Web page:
When the great Manipuri hero Jubraj Tikendrajit Singh decided to resist the British incursions into Manipur, 39-year-old Niranjan Chhetri of Tikuamoh, who was an ex-army sipahi of the 34th native Infantry, joined the native force of Manipur led by Bir Tikendrajit and Thangal General. His past experience as a soldier and bravery was evident, and he was appointed as Subedar by Jubraj Tikendrajit himself.
Following the war, he was tried by the Chief Political Officer, Manipur Field Force and was hanged to death by the British on June 8th, 1891. His last words were, “My birthplace is my Motherland, I am ready to die for this land, and I am ready to kill for this land, but I am not ready to accept surrender and subjugation of my own land”.
For decades, his sacrifice had been relegated to the pages of history. However, under Hon’ble Chief Minister N Biren Singh ji the history and legacy of this legendary Gorkha Freedom Fighter is finally being brough to light. On March 7th, 2021, CM N Biren Singh ji unveiled the statue of Saheed Subedar Nirajan Singh Chhetri, he acknowledged the role played by Subedar Niranjan by writing, “Immensely glad to unveil the statue of Saheed Subedar Niranjan Singh Chhetri, one of the heroes of Ango-Manipur War, 1891. His bravery, patriotism & sacrificial spirit for the motherland were unparalleled. He was hanged to death by the British on June 8,1891 for his role in the war.”
Dalbir Singh Lohar – Assam
Dalbir Singh Lohar from Assam joined the freedom movement in 1921 during Gandhi ji’s visit to Dibrugarh. He was a labour leader and one of the most prominent Freedom Fighters from Assam, who led the Civil Disobedience Movement in Dibrugarh from the front. He was imprisoned between 1930-31 for his participation in the Civil Disobedience Movement, along with other Gorkha freedom fighters from Assam like Bhakta Bahadur Pradhan, Anantalal Sharma.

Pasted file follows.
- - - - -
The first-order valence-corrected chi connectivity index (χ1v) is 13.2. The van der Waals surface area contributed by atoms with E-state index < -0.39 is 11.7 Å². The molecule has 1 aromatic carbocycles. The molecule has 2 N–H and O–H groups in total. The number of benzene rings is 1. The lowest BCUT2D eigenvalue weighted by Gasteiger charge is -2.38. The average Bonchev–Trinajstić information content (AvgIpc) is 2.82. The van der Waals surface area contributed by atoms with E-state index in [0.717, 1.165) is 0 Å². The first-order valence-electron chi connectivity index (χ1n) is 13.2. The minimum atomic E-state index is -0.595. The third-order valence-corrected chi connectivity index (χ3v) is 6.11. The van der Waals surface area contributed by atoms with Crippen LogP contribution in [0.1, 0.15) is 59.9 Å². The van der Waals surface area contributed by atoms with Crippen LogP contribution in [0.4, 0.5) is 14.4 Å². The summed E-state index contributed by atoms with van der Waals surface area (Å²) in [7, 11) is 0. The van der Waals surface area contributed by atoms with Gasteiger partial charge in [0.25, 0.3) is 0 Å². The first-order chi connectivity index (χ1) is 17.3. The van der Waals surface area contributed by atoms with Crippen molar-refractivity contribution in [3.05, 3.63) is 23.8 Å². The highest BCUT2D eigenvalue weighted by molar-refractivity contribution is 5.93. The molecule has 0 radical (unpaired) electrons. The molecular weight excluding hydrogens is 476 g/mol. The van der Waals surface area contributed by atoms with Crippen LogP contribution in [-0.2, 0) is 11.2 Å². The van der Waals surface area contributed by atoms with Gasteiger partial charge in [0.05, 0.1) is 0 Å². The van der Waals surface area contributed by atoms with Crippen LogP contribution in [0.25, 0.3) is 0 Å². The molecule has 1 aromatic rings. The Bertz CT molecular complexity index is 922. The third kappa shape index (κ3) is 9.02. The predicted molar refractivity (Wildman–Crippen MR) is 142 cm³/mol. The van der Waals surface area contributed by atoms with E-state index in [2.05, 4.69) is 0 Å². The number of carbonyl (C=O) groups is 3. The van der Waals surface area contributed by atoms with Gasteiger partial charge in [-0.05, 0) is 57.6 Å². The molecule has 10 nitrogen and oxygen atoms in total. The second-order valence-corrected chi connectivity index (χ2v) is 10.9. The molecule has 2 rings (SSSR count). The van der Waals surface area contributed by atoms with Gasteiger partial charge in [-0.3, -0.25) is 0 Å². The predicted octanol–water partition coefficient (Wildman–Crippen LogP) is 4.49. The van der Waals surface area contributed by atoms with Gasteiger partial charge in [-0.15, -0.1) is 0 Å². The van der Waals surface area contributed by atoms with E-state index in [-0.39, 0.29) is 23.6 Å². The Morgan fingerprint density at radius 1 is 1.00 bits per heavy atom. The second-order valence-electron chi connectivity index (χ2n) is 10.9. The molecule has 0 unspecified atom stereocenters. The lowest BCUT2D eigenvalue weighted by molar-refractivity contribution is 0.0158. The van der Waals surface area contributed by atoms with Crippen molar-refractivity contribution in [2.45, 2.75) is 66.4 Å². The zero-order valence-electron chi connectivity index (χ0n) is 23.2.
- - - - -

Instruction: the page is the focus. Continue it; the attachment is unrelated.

In 1939, Assam saw the historic strike at the Asia’s oldest refinery and the birthplace of oil industry in India in Digboi, Assam. Dalbir Singh Lohar was one of the key leaders of the strike called by the non-unionised Digboi Oil Refinery workers. Citing tensions with Germany, the British crushed the Digboi strike with an iron hand sending down eight platoons of Asssam Rifles to crush it. All the prominent leaders like Dalbir Singh Lohar were issued Quit Digboi, Quit Lakhimpur, and finally Quit Assam within 72-hours’ notice by the British.
He was again arrested during the Quit India Movement called by Gandhi ji, and all the Gorkha freedom fighters like Bhakta Bahadur Pradhan, Anantalal Sharma and others and kept in separate jails. However, they soon became the symbols of working-class people’s resistance against the British government.
After Independence, Dalbir Singh Lohar went onto become the first MLA of Gorkha ethnicity to be elected from the Digboi Assembly, by winning the 1951 election with a landslide margin. He continued to serve the working-class people all through his life.
These are only a few, whose contributions I have highlighted today, there are hundreds of others who have played a significant role towards ensuring our Independence, but due to the paucity of space, accommodating them all is not possible.
As can be seen, the Gorkhas no matter which state they were born in, have played a significant role in our Freedom Struggles, and I am hopeful that as we celebrate the “Azadi ka Amrit Mahotsav” more people across the nation will come to know about heroes like them.
(Raju Bista is the Member of Parliament from Darjeeling and National Spokesperson for BJP)